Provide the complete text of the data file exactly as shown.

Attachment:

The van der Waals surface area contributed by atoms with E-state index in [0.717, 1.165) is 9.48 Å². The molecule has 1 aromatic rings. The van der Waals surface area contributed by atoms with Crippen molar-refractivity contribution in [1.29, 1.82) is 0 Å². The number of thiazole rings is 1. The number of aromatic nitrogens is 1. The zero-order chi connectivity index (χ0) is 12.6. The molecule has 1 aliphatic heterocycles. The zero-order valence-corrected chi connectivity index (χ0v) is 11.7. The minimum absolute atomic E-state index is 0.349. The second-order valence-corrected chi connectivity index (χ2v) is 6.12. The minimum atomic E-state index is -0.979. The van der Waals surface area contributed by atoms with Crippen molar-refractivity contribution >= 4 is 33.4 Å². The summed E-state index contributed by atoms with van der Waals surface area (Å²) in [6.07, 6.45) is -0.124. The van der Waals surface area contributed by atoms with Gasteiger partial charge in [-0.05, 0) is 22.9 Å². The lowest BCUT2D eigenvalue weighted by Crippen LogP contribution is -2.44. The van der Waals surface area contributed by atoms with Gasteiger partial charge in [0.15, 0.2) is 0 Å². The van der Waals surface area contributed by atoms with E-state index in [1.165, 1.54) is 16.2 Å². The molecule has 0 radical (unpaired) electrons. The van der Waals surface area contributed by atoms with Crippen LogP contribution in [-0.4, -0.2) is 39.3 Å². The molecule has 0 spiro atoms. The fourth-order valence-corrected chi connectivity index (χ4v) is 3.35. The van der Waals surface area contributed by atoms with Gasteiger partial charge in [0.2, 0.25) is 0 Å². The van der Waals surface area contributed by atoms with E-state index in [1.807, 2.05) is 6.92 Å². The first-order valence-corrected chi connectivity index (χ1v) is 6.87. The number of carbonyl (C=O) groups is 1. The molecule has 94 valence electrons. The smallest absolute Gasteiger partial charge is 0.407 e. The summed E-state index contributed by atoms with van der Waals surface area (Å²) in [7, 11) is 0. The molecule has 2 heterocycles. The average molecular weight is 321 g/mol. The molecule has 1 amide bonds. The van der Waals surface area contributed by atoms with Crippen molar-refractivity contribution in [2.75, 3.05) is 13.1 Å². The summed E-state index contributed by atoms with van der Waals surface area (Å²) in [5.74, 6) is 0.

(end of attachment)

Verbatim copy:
The van der Waals surface area contributed by atoms with E-state index in [0.717, 1.165) is 9.48 Å². The molecule has 1 aromatic rings. The van der Waals surface area contributed by atoms with Crippen molar-refractivity contribution in [1.29, 1.82) is 0 Å². The number of thiazole rings is 1. The number of aromatic nitrogens is 1. The zero-order chi connectivity index (χ0) is 12.6. The molecule has 1 aliphatic heterocycles. The zero-order valence-corrected chi connectivity index (χ0v) is 11.7. The minimum absolute atomic E-state index is 0.349. The second-order valence-corrected chi connectivity index (χ2v) is 6.12. The minimum atomic E-state index is -0.979. The van der Waals surface area contributed by atoms with Crippen molar-refractivity contribution >= 4 is 33.4 Å². The summed E-state index contributed by atoms with van der Waals surface area (Å²) in [6.07, 6.45) is -0.124. The van der Waals surface area contributed by atoms with Gasteiger partial charge in [-0.05, 0) is 22.9 Å². The lowest BCUT2D eigenvalue weighted by Crippen LogP contribution is -2.44. The van der Waals surface area contributed by atoms with Gasteiger partial charge in [0.15, 0.2) is 0 Å². The van der Waals surface area contributed by atoms with E-state index in [1.165, 1.54) is 16.2 Å². The molecule has 0 radical (unpaired) electrons. The van der Waals surface area contributed by atoms with Crippen LogP contribution in [-0.4, -0.2) is 39.3 Å². The molecule has 0 spiro atoms. The fourth-order valence-corrected chi connectivity index (χ4v) is 3.35. The van der Waals surface area contributed by atoms with Gasteiger partial charge in [0.2, 0.25) is 0 Å². The van der Waals surface area contributed by atoms with E-state index in [1.807, 2.05) is 6.92 Å². The first-order valence-corrected chi connectivity index (χ1v) is 6.87. The number of carbonyl (C=O) groups is 1. The molecule has 94 valence electrons. The smallest absolute Gasteiger partial charge is 0.407 e. The summed E-state index contributed by atoms with van der Waals surface area (Å²) in [7, 11) is 0. The molecule has 2 heterocycles. The average molecular weight is 321 g/mol. The molecule has 1 amide bonds. The van der Waals surface area contributed by atoms with Crippen molar-refractivity contribution in [2.75, 3.05) is 13.1 Å². The summed E-state index contributed by atoms with van der Waals surface area (Å²) in [5.74, 6) is 0.